filled up Bowman’s cup on which he was trying to boil tea. When he came to taste the noisome mixture of tepid water, sage brush, weeds, grass, mud and cow-chips, Bowman, who is something of an epicure, expressed his opinion of the production in very decided and emphatic language. We didn’t have much of a breakfast, but we did have a good laugh. Captain Mathey did not get into camp until late last night. He had moved down to the Platte and then over to the mouth of Blue Water. Before leaving the Platte, he sent a detachment of his company to look up his wagon—this was without orders from the Expedition Commander and without his knowledge,—a very unsoldierly proceeding. In coming up the Blue Water to rejoin us, his Co. had great trouble in crossing miry places; one (or two) of the horses was nearly drowned.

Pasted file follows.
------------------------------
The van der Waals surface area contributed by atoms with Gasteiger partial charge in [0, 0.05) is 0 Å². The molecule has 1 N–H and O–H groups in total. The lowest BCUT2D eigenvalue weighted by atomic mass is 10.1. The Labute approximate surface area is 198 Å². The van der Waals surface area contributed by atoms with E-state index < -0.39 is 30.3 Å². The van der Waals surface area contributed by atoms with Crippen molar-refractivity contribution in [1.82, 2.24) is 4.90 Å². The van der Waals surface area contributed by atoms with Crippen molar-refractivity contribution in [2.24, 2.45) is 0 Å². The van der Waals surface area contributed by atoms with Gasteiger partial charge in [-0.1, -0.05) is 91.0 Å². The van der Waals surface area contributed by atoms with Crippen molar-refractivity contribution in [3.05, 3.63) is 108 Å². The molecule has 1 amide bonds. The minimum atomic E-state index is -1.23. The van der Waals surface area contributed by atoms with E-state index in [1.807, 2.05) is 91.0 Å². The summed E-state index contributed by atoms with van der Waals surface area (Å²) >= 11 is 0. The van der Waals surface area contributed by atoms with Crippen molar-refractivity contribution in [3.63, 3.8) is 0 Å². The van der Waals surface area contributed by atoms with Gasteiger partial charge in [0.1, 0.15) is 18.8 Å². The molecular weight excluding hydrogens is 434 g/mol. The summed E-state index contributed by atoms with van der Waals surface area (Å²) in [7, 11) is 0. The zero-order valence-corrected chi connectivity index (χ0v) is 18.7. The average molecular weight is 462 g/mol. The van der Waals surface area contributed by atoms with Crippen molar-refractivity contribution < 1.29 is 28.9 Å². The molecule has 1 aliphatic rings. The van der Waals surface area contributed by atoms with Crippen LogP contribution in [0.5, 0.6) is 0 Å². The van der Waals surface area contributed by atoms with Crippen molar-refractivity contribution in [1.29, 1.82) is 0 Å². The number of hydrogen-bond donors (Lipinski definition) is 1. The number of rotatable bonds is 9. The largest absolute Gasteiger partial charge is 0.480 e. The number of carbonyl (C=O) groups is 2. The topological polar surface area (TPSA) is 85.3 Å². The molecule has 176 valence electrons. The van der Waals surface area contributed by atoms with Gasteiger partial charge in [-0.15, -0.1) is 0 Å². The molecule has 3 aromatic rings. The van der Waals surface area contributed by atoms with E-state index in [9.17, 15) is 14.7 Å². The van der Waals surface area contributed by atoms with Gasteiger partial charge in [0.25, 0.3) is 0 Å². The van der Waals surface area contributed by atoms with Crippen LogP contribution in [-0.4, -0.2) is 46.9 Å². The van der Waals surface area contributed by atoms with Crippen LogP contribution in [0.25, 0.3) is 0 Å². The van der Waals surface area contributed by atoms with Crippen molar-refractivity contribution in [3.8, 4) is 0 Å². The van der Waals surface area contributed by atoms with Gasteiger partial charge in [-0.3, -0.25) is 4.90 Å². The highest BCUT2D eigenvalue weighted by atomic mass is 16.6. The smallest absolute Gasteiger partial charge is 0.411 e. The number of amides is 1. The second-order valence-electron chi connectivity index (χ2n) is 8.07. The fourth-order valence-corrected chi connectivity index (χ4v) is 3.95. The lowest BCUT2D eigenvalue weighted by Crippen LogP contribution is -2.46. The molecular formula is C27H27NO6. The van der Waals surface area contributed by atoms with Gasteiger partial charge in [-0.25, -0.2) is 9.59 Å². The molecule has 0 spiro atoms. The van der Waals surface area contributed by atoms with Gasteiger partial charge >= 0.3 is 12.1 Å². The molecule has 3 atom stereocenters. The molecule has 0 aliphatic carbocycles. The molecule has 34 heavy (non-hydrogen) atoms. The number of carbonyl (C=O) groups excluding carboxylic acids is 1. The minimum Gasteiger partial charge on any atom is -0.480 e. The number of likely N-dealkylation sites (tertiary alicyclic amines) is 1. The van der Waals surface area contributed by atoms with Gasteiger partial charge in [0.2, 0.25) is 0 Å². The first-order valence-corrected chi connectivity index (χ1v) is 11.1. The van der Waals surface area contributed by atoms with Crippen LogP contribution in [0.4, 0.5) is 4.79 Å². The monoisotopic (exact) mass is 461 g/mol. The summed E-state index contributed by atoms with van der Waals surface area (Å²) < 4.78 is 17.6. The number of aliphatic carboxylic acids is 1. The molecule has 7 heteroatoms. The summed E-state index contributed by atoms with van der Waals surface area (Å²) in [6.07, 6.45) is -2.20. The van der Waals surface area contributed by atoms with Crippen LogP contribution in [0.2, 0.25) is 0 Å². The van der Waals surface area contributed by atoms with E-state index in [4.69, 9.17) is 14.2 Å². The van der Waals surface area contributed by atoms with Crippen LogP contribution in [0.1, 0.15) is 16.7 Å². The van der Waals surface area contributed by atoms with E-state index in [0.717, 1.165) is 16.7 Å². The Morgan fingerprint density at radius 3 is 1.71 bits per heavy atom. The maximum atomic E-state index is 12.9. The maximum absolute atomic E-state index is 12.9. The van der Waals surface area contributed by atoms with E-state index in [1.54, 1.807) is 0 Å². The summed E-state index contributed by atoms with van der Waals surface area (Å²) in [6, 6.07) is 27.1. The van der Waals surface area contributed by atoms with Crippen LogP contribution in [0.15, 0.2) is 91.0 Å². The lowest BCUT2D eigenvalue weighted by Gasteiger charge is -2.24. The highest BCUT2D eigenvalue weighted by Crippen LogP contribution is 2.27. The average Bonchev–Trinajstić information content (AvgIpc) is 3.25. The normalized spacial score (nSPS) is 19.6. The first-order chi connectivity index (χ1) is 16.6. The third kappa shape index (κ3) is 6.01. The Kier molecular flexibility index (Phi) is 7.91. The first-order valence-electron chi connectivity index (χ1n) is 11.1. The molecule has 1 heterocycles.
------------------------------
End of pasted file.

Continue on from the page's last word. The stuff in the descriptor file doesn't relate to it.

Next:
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Medium 9780253014689

11. Ambition Frustrated (1940)

Dean J. Kotlowski Indiana University Press PDF




Nineteen fort y was the most exciting, and frustrating, year in

Paul V. McNutt’s life. It started out on a sour note. The Treasury Department’s investigation of McNutt’s finances, and those of his machine, had left scars.

Other ghosts haunted McNutt, such as his decision to send troops into Terre

Haute, which continued to draw fire from labor leaders. McNutt also was in a state of limbo. He had promised not to run against Franklin D. Roosevelt for the

Democratic nomination, but the president had said nothing of his own plans.